For those unaware, or only looking into this game now that it is out on Switch, The Sinking City is an Unreal Engine 4 title that came out on PC, PS4 and Xbox One first in June 2019 and took a few extra months to be downported to the hybrid handheld system. Like other UE4 titles ported to Switch from more powerful systems, this one obviously had to undergo some cuts in resolution, frame-rate, assets quality, and some effects being dialled down a few notches for the whole experience to fit and run at an acceptable level of performance. From Frogwares' own admission, the goal with this port was to bring it to the portable system without sacrificing any of its all-important artistic vision. For the most part, that claim is indeed successfully delivered on. On Switch when docked, The Sinking City appears to be a fixed 720p title that uses the typical UE4 Fast Approximate Anti-Aliasing solution, giving it a softer overall look than on other platforms. Texture quality is paired back, which also explains the smaller file size, and the render distance of "level of detail" objects is greatly reduced, which results in some very noticeable pop-in when those appear close to the player.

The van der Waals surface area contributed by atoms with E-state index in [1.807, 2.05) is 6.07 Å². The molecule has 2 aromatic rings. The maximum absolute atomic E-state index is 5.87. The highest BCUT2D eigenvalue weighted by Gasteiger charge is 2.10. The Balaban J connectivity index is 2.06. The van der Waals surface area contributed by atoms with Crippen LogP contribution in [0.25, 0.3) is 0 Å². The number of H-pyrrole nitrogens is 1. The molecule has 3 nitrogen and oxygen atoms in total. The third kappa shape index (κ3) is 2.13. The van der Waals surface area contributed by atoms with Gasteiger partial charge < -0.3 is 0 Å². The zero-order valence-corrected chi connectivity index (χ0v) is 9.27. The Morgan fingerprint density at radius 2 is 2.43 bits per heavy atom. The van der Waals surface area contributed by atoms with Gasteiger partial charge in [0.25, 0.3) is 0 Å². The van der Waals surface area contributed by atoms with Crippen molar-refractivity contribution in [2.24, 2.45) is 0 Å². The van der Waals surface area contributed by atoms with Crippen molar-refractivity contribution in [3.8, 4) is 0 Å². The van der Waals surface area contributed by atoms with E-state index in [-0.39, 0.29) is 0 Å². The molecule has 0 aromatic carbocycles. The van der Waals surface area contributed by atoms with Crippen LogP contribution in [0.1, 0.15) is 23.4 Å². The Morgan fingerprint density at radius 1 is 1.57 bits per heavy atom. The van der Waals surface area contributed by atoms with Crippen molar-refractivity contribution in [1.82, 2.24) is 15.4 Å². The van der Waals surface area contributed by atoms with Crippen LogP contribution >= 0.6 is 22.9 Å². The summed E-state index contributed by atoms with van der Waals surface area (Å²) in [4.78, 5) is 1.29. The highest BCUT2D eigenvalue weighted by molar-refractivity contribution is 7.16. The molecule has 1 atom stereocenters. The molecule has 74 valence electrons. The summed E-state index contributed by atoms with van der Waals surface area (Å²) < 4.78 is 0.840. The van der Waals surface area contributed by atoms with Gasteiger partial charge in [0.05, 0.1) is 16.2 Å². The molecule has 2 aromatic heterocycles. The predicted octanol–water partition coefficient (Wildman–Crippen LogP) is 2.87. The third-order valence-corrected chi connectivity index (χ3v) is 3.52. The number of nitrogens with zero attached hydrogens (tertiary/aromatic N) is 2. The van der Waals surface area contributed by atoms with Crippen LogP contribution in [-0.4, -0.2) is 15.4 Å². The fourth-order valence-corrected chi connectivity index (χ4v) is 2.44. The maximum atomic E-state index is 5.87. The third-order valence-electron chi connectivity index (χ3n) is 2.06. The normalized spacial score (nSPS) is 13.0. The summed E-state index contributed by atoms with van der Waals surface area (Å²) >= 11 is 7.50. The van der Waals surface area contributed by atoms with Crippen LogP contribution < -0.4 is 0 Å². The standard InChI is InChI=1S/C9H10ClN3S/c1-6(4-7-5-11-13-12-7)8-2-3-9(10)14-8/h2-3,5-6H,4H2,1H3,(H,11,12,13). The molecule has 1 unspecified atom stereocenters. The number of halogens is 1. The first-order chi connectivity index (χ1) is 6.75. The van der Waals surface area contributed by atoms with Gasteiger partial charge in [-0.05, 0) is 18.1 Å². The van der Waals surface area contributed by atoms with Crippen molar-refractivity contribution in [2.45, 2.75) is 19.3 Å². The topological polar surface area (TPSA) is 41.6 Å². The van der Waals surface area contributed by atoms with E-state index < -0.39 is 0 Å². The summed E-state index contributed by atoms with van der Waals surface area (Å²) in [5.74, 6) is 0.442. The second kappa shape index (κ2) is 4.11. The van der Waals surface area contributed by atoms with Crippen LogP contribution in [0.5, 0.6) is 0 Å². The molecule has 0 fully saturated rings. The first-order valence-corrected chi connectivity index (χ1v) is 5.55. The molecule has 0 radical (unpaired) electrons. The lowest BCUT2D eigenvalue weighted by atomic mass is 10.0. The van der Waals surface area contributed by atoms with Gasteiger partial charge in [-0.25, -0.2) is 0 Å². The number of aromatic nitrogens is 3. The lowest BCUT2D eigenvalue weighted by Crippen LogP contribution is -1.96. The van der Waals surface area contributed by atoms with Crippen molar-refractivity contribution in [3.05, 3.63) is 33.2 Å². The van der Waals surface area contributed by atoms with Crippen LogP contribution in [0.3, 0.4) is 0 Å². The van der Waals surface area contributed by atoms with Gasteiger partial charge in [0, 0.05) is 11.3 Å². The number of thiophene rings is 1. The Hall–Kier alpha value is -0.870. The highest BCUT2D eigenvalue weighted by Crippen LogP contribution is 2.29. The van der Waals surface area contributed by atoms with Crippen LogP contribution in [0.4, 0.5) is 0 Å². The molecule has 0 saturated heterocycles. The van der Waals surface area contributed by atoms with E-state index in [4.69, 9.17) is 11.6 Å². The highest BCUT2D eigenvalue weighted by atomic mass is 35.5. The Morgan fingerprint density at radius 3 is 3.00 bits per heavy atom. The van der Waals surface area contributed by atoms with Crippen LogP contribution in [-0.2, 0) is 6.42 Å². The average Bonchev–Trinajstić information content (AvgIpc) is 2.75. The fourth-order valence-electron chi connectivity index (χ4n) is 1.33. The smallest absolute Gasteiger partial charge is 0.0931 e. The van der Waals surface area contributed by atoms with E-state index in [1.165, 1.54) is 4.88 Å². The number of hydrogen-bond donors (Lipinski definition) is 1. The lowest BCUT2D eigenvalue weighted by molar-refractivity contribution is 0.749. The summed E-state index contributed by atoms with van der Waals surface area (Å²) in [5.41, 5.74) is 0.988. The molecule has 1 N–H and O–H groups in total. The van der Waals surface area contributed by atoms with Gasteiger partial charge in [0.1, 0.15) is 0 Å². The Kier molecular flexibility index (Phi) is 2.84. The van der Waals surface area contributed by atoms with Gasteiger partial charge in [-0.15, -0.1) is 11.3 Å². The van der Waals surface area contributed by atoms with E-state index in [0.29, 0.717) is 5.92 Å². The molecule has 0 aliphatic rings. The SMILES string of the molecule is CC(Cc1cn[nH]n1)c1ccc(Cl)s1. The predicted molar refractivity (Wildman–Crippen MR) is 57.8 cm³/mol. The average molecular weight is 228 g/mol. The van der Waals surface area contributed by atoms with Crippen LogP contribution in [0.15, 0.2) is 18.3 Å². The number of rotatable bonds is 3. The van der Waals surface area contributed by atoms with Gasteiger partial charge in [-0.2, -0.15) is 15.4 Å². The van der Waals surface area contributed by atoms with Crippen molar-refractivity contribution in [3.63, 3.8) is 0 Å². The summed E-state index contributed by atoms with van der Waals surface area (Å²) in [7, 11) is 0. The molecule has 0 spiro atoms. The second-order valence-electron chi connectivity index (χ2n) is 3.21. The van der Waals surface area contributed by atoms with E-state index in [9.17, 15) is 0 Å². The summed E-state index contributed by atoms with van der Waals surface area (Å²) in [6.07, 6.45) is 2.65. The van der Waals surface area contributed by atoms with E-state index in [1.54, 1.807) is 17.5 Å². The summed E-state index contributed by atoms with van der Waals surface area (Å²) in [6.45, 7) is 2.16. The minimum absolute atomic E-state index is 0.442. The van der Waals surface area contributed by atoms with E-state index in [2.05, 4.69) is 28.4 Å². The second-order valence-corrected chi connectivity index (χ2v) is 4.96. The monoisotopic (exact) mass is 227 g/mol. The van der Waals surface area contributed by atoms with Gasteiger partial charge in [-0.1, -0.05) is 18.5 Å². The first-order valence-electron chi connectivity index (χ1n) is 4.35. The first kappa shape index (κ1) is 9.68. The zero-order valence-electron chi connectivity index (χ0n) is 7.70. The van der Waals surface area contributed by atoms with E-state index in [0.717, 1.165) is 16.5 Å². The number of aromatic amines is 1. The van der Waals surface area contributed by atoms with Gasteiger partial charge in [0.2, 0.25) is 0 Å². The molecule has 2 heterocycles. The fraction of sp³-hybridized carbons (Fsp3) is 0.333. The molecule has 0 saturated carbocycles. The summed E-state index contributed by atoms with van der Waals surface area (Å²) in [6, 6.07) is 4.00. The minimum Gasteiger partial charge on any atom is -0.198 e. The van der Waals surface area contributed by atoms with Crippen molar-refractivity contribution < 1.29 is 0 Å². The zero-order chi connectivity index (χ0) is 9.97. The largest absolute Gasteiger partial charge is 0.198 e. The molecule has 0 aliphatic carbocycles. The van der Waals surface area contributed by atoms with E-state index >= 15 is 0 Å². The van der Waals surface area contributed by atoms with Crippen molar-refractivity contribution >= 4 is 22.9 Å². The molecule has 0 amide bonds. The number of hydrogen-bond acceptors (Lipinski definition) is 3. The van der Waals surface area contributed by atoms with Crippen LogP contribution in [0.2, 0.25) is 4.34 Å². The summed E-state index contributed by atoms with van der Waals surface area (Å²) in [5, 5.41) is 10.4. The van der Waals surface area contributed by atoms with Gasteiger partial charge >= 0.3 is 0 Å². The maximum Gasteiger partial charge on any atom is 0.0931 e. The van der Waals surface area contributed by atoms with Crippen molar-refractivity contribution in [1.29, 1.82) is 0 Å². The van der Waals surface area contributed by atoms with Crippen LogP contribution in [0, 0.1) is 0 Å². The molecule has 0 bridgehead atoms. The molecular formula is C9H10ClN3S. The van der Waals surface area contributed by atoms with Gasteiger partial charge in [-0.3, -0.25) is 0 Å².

Another thing that can be attributed to the use of UE4 on Switch and which does seem to crop up often in those titles... is input lag. It is noticeable on this one, just as it is on titles like Bloodstained: Ritual of the Night on the same platform. It is very subtle, but those sensitive to this sort of thing won't be able to help but notice it. It is not as much of a hindrance as in a game focused on action and accurately timed jumps and attacks like Bloodstained, of course, but it's there nonetheless. It's particularly noticeable when using motion controls to aim, which otherwise was an inclusion specific and exclusive to this Switch version.

Screenshot for The Sinking City on Nintendo Switch